Inner West Independent

Childcare workers chuck a tanty

Inner West Council's Globe Wilkins preschool awarded prestigious "Excellent" award. Photo: supplied by Inner West Council.


More than 300 childcare centres shut down on Tuesday, 27 March as thousands of workers walked off the job to demand higher pay.

The walkout was part of the Union United Voice’s Big Steps campaign, which is a response to Prime Minister Malcolm Turnbull’s failure to act on the equal pay crisis in the industry where a majority of workers are women.

The walkout was also in response to the failure of the Fair Work Commission, an independent body for Australia’s national workplace relations tribunal, to listen to educators present their side during a legal case in the matter.

Childcare workers are currently only earning an average of $21 an hour, falling short of the average wage for childcare educators with a Certificate III who earn $42 per hour. The protest on Tuesday pushed for a 30 per cent increase in pay for workers.

Though workers’ wages come from two sources—parent fees and government funding—it is improbable to raise parent fees any higher.

Helen Gibbons, Assistant National Secretary for United Voice, said that Tuesday’s action was unprecedented, with the numbers just continuing to grow from 3,000 educators walking off in September 2017 in protests to the 6,500 that walked off in March.

“The huge, unprecedented numbers of educators walking off nation-wide on Tuesday was a direct result of the growing frustration and anger felt by educators over continued government action on the appalling equal pay gap facing this professional walk off,” Ms. Gibbons said.

The low wages significantly effect workers’ lives due to them being unable to pay mortgages or plan for retirement, resulting in high levels of stress and health related issues.

United Voice will continue to campaign for pay rises for educators through their Big Steps campaign.

While the national walkout on Tuesday sheds light on one of the many challenges for childcare services, it does not reveal the entire story.

Robyn Monro Miller, chief executive officer for Network of Community Activities, said the shortage is not uniform throughout the city.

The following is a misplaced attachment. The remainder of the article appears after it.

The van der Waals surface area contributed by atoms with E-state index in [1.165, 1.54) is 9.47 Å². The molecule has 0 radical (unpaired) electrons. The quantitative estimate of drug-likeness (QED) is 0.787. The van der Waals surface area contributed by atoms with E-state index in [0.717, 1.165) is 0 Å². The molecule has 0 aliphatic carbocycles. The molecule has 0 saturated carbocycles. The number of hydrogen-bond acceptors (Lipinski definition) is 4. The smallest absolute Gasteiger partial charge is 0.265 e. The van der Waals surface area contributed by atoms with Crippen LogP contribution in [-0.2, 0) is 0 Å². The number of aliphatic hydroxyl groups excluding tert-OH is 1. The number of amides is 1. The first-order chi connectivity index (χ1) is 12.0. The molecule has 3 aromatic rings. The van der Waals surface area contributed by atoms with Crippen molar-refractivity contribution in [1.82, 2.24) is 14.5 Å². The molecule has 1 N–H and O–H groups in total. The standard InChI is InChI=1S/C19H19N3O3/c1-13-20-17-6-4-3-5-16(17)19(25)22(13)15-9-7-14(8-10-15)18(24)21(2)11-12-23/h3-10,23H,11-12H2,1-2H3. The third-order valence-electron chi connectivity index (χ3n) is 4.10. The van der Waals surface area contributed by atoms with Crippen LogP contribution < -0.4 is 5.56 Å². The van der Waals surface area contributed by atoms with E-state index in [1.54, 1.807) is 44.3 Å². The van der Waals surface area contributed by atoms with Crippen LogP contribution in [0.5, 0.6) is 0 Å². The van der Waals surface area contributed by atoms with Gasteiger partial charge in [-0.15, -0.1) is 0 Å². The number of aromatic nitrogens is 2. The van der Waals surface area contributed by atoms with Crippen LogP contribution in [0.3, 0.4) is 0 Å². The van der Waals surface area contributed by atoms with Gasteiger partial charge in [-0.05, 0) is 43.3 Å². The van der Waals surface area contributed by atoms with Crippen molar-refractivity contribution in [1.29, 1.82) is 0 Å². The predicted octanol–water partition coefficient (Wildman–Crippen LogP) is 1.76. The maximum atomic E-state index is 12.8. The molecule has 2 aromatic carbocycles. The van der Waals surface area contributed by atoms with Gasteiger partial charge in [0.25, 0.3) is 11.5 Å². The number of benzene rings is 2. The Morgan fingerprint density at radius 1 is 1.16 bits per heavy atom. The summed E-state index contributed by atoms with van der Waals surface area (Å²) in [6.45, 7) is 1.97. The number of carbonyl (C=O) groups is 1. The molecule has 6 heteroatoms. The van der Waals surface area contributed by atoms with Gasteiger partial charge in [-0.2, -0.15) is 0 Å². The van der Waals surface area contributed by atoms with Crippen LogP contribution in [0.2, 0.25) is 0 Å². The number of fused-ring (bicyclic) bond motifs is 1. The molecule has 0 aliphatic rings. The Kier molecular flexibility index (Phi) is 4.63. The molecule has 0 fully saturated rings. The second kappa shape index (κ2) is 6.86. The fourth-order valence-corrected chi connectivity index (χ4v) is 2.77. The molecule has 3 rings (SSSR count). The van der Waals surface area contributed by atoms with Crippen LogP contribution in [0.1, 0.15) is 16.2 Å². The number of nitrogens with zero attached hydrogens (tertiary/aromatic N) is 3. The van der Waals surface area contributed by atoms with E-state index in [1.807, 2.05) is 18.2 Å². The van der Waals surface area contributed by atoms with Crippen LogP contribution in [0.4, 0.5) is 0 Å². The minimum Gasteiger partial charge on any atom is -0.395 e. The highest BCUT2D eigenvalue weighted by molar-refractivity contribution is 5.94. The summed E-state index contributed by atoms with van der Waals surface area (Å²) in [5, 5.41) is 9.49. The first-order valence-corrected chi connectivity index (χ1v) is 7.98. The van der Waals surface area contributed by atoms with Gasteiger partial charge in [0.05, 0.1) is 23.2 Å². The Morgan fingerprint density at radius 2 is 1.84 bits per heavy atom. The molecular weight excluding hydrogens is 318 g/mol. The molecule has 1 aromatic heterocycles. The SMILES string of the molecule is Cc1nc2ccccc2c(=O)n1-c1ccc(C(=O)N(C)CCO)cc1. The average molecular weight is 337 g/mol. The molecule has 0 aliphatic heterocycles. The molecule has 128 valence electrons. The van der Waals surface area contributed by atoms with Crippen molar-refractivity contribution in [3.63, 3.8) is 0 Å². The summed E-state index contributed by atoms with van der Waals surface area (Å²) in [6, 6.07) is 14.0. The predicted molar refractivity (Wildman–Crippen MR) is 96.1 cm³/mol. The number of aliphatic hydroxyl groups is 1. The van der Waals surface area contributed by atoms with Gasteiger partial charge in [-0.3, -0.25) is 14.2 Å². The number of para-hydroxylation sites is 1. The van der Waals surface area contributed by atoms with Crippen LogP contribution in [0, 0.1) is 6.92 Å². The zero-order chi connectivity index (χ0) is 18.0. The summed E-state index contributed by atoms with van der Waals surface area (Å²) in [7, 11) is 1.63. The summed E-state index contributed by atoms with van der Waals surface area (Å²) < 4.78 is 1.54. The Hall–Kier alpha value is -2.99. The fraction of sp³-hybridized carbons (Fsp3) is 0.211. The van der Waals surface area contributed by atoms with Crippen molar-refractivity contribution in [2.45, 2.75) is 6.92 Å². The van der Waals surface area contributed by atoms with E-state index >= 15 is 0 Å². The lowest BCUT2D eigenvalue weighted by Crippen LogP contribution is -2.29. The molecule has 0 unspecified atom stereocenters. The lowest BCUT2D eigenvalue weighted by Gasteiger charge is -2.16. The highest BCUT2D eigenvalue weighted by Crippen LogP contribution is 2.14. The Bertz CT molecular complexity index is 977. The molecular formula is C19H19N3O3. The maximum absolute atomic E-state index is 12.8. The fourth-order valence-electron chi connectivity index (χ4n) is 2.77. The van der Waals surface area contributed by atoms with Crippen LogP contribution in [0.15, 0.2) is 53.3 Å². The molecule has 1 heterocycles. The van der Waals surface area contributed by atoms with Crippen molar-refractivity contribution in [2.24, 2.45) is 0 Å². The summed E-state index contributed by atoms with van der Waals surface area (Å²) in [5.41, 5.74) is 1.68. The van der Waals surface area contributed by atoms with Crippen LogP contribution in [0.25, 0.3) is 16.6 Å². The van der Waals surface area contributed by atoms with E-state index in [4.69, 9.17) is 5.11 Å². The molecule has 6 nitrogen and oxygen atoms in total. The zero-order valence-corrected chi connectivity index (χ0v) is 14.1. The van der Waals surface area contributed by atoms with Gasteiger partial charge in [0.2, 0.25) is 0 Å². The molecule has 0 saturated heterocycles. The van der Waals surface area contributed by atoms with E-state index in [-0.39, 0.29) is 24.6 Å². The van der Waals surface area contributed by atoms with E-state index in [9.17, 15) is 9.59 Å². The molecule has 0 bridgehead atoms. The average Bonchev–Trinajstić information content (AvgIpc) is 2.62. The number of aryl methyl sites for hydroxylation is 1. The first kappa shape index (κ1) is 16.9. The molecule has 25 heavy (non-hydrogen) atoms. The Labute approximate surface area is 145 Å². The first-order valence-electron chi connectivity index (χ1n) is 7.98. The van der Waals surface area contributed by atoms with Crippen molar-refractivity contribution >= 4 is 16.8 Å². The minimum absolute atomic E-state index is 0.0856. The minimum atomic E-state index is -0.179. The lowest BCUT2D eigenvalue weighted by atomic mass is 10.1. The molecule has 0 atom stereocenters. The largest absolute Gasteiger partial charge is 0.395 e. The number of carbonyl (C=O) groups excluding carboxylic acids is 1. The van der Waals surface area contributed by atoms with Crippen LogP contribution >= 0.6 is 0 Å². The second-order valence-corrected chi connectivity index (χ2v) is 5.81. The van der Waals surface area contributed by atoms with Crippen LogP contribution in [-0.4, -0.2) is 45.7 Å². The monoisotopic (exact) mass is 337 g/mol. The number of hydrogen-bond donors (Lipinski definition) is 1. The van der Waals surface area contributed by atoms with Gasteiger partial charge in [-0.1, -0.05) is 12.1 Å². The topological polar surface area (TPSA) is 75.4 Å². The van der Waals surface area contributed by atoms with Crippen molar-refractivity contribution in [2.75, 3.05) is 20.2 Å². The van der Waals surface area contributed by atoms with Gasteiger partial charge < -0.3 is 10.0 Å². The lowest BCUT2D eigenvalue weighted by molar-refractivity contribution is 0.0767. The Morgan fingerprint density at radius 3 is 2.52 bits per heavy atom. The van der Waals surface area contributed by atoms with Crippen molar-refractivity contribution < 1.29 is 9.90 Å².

“Its pockets of high demand. So, every time we say that we’ve got a waiting list in this area, we’ve got other services saying well we got vacancies,” Miller said. “So, we just need to identify these pockets of high demand. Some regions have higher demands then others and if you look at it, the Northern Sydney region has very high demand, as does the Inner West. You can generally track where the high demand is going to be.”

Network of Community Activities is a not-for-profit organization that supports the development of programs for children within the local communities, as well as works with local childcare services to address different needs and issues.

The Inner West districts experience waiting lists anywhere from 30 to 150 children. According to the Inner West Council website, Leichhardt has over 150 children on waiting lists, while Rozelle has over 60 children on theirs.

The Inner West saw an increase of between 5.3 and 5.9 per cent in population for children ages zero to nine who need child care services.
In 2016, Leichhardt had a population of 15,505, with an 8.4 per cent increase in children between the ages of zero and four and a 6.7 per cent increase in children between the ages of five and nine.

According to the Inner West Council, the Leichhardt Council initiated the After School Care Alliance, which lobbied the State Government to take action to help the under supply of after care services.Alliance has not been active since 2014.

Susan Rigg, director of Rozelle Out of School Hours Care, said that the shortage is not due to government funding, but the lack of physical space to build facilities.

“It was never developed or designed for child care services or large areas to be put aside for that, it’s housing. So, you may be able to have a service, but you can’t have a large service because you don’t have the physical space,” Ms. Rigg said.

Out of School Hours Care facilities must meet national regulations of 3.25 square metres of indoor space per child and 7.5 metres of outdoor space per child to operate. This can be a challenge for new facilities in the inner city or for those wishing to expand.

The shortage of space puts stress on educators and families. Rozelle Out of School Hours Care has a two-year waiting list leaving many parents flustered.

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